Mnuchin’s G-7 Partners Struggle to Engage Odd Man Out on Trade

Updated on
  • U.S. ‘needs the global economy,’ says Germany’s Schaeuble
  • Ministers may compromise with repeat of trade G-20 language

G-7 Finance Chiefs Meet on Trade, Currencies and Economy

Steven Mnuchin’s global partners kept up their struggle to engage the finance chief of the world’s biggest economy as he stood his ground on a view of economics that remains far removed from what the Group of Seven is used to.

Finance ministers meeting in the Italian port of Bari, including Germany’s Wolfgang Schaeuble, sought to draw in the U.S. Treasury Secretary toward the previous consensus on free trade, despite a formal agenda that avoided pursuing that too explicitly by focusing on “inclusive growth.”

Steven Mnuchin arrives for a G7 summit on May 12.

Photographer: Fillippo Monteforte/AFP via Getty Images

“Many of us, including myself and Dr. Schaeuble, told Mr. Mnuchin that it is unthinkable that in the weeks and months to come, we can allow the established framework to be debated,” French Finance Minister Michel Sapin told reporters. “It is unthinkable and it will not happen, that we destroy the framework that has given us stability and economic growth.”

Mnuchin, whose participation was overshadowed by a political storm in Washington, arrived saying he was “excited” about U.S. trade policies after the announcement of a deal to boost exports of gas and beef to China. The Treasury Secretary’s first G-7 outing follows Group of 20 meetings that have undermined the existing global economic order after he refused to sign up to an explicit shunning of protectionism, and pressed for trade to be “fair” and “reciprocal.”

Speed Dating

“Inequality won’t shrink by denying free trade and supporting protectionism -- rather, it’s opposite,” Bank of Japan Governor Haruhiko Kuroda told reporters. “I think that’s the consensus among many of us.”

Mnuchin skipped the start of a seminar on inequality early on Friday, but has kept up a busy schedule of bilateral meetings with counterparts, including from Italy, Germany and Japan. He has previously joked that he speed-dates finance ministers, holding as many as 18 such one-on-ones during the G-20 in March. Officials at that gathering in the German spa town of Baden-Baden gave Mnuchin some breathing room as a Treasury chief who had been in office for just six weeks. Now they are stepping up the pressure.

“We need a strong United States, the United States needs the global economy and global economics on a sustainable way where the United States is still the most important political and economic partner and the best alliance for Europe,” Schaeuble told reporters.

The ability of Mnuchin to speed forward with a pro-growth agenda has been thrown into question after U.S. President Donald Trump’s firing of James Comey as FBI chief this week provided an unwelcome distraction from policy. Comey was leading the FBI investigation into links between Trump’s 2016 election campaign and the Russian government.

Fair vs Free

At the G-20 in March, officials almost left trade out of their communique as Mnuchin pressed for them to agree it should be “fair” rather than “free” -- while a month later in Washington, he crystallized that position, citing Trump as favoring “reciprocal free trade.”

Language from the Baden-Baden communique is still likely to be repeated in a statement following this week’s meeting, Italian Treasury officials said on Friday. That included a reference to “working to strengthen the contribution of trade to our economies” -- much weaker wording than previous statements explicitly rejecting of protectionism.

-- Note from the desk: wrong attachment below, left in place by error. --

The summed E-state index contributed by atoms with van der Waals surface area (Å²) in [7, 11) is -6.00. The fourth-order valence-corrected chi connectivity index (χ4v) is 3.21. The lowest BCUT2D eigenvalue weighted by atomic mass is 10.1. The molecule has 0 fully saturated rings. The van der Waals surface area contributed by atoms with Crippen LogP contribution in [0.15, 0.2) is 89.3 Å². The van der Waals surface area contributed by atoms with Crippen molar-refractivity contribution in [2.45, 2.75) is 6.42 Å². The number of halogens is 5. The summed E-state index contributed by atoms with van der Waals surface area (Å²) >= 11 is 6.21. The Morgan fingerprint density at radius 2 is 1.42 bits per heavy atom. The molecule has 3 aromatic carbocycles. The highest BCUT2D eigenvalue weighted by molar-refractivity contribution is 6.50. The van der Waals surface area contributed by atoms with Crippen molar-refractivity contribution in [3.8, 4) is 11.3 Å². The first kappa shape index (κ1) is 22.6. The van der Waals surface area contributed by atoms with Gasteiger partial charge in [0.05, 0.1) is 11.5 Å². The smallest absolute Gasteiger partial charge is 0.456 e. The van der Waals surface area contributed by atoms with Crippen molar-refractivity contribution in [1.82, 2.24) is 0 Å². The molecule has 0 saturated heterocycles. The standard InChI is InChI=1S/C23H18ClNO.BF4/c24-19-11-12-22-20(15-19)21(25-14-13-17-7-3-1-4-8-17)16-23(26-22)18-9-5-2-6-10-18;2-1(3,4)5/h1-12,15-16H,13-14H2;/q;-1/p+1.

The Bari meeting was described by a senior U.S. Treasury official as cooperative and positive.

For a QuickTake Explainer on free trade, click here.

One official from a European country, speaking on condition of anonymity because talks are confidential, said that the message to U.S. counterparts was now that “fair” trade must still encompass good rules for everyone -- not private deals on how many planes or cars each economy can buy.

U.S. representatives in Bari seemed not to be prepared to engage much in substantive discussions, officials suggested.

“You’ve got to listen, but at a certain point you’ve got to give your view,” Sapin said. “The U.S. has been modest in its presence. They listen.”

Culture Clash

A U.S. Treasury spokesman denied that Mnuchin was reticent during the talks, and said that the secretary understands that the administration has a different perspective on issues such as trade than the global community is used to and he wants to telegraph his own economic agenda in a responsible manner. He has made substantive contributions to the discussions and wants the G-7 statement to reflect what was discussed and happened during the actual meetings, rather than a pre-set agenda, he said.

Corporate tax codes may be discussed at meetings on Saturday, said a senior Japanese finance ministry official, who asked not to be identified. While the U.S. has traced out plans for the biggest U.S. tax overhaul in history, including cutting the corporate rate to 15 percent from 35 percent, the G-7 doesn’t have the say over any nation’s tax policies, the official said.

Angus Deaton, a Nobel-prize winning economist who took part in the session on inequality, told Bloomberg Television that the talks may feature a clash of cultures.

“There obviously is a very sharp difference between the sort of cosmopolitan policy makers that make up most of the G-7 and the American position on these issues,” he said.

— With assistance by Lorenzo Totaro, Matthew Miller, Elena Gergen-Constantine, Flavia Rotondi, Birgit Jennen, Toru Fujioka, and Alessandro Speciale

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